<img height="1" width="1" style="display:none" src="https://www.facebook.com/tr?id=1942856562498522&amp;ev=PageView&amp;noscript=1">

How smart homes can transform lives

Good morning! It’s going to be a mostly clear day and no rain is expected. You should take your medicine within the next 10 minutes. Your Care Outlook visitor will be arriving at 9 am and I have already turned on your hot water. Have a lovely day!

That’s the kind of smart message and artificial intelligence that is already accessible today. It uses technology that has the capability of transforming the lives of older adults and people with disabilities.

Smart homes are no longer a futuristic vision. Many homes already have systems like Google Home and Amazon Echo. They are voice-controlled speakers that connect to intelligent personal assistant services and act as control hubs for smart devices.

smart devices


The voice-activated services include:

  • Help with answers to questions.

  • Playing music of your choice.

  • Current weather forecasts.

  • Reminders you can set.

  • Latest news and sport.

  • Calendar events.

  • Tools; such as recipes, and flight times.

You can also place telephone calls and dictate messages to be sent to contacts.

Independent and active lives

As well as their many practical benefits, the ability to communicate and gain a response from these systems can make a significant difference for someone who is alone for much of the time.

The smart devices they can control include:

smart devices2

  • Light bulbs and electrical plug points.

  • Heating thermostats.

  • Hot water systems.

  • Televisions and entertainment systems.

  • Door locks.

Other smart devices that are becoming more commonplace include:

  • Security cameras.

  • Video doorbells.

  • Smoke alarms.

  • Robotic vacuum cleaners

And that’s before you even consider the systems and devices that are being developed specifically for the elderly and people with disabilities.

The aim is to create a smart home that is embedded with smart devices and modern communication technologies. As well as improving the day-to-day lives of the occupants, the technology will facilitate monitoring of their overall health status and the home itself.

Smart homes will allow people to lead more independent and active lives and should help to reduce the frequency of visits to clinics and hospitals.

In future, it is anticipated the monitoring systems will even be able to detect and predict health problems. For example, a person at the early phase of Parkinson’s often makes small and shuffled steps. They may also experience difficulties in starting to walk, stopping, and turning.

This could be picked by a monitoring system and automatically reported to the individual and / or their nominated health care providers.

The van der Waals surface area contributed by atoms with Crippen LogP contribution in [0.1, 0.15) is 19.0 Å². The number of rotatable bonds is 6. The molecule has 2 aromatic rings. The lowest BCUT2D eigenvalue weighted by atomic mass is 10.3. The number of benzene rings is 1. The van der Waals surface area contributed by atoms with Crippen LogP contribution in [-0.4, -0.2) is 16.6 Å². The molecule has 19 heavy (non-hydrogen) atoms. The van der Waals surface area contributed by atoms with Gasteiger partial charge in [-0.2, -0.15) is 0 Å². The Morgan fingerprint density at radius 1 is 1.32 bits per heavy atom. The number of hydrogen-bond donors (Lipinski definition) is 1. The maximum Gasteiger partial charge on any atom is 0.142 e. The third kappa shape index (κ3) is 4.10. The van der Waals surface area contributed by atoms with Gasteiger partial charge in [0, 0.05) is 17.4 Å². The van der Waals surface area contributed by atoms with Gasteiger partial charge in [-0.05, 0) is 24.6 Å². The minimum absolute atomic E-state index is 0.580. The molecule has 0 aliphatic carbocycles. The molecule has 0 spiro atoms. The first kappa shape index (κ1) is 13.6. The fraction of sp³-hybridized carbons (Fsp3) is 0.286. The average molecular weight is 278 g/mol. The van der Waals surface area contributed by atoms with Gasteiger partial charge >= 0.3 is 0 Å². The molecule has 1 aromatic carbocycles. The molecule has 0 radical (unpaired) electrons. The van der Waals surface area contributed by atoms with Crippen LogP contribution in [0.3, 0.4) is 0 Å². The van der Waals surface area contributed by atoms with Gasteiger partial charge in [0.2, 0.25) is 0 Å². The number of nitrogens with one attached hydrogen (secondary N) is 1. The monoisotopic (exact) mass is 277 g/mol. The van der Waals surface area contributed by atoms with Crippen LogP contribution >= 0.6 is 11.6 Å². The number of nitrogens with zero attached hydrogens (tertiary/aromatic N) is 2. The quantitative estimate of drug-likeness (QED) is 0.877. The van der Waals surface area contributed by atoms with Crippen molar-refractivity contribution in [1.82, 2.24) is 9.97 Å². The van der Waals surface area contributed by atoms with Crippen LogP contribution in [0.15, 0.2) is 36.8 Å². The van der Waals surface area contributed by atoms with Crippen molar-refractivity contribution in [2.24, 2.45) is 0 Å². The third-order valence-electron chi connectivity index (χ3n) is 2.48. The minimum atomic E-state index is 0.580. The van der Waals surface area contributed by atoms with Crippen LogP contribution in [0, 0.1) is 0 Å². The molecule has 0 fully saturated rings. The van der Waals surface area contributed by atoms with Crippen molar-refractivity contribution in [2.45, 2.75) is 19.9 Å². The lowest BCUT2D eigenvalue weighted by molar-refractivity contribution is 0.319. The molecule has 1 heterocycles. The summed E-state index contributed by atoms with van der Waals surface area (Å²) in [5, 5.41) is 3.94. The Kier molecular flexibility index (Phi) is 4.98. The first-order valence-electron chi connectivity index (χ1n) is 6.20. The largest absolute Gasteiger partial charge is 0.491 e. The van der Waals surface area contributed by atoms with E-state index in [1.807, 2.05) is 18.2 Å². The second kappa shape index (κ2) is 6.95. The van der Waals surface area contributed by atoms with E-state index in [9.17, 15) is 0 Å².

The technologies already available to make this kind of smart home possible include:

smart devices3

  • Smart textile clothing.

  • Wearable devices, such as a smart wristwatch.

  • Cameras and motion sensors.

For example, motion sensors could detect if there is no subsequent movement after someone enters a room followed by a sudden motion. That would indicate a fall and could trigger an alert to be sent. Or an alarm could be raised if someone enters a bathroom during the night but isn’t detected leaving the room within a set period of time.

Monitored while in bed

Monitors can also sense when someone has got out of bed and is moving around during the daytime. This would send a positive signal that all is well.

People can even be monitored while in bed, following sleep patterns and night-time movement. The systems can also, for example, detect a heart attack while someone is on their bed or sleeping. It can immediately inform health authorities. Smart chairs and other intelligent furniture can have similar functionality.

The smart technologies of today and tomorrow help people to remain safe in the home, while giving them increased independence.

As care givers, we will never be replaced by what is known as "assistive domotics”. However, the automation technology used by the elderly or disabled in our care will improve the quality of their lives and help us, too, particularly through the monitoring and alert systems.

And, for someone who is home alone, you can imagine the simple pleasure that can be gained from even the smallest things. For example, a familiar voice saying “Good morning” and perhaps followed by their favourite tune.

Smart homes really can transform lives.



 Have you downloaded our latest guide that covers what you'd learn on our industry leading training course? Click below!

New call-to-action

Request A Call Back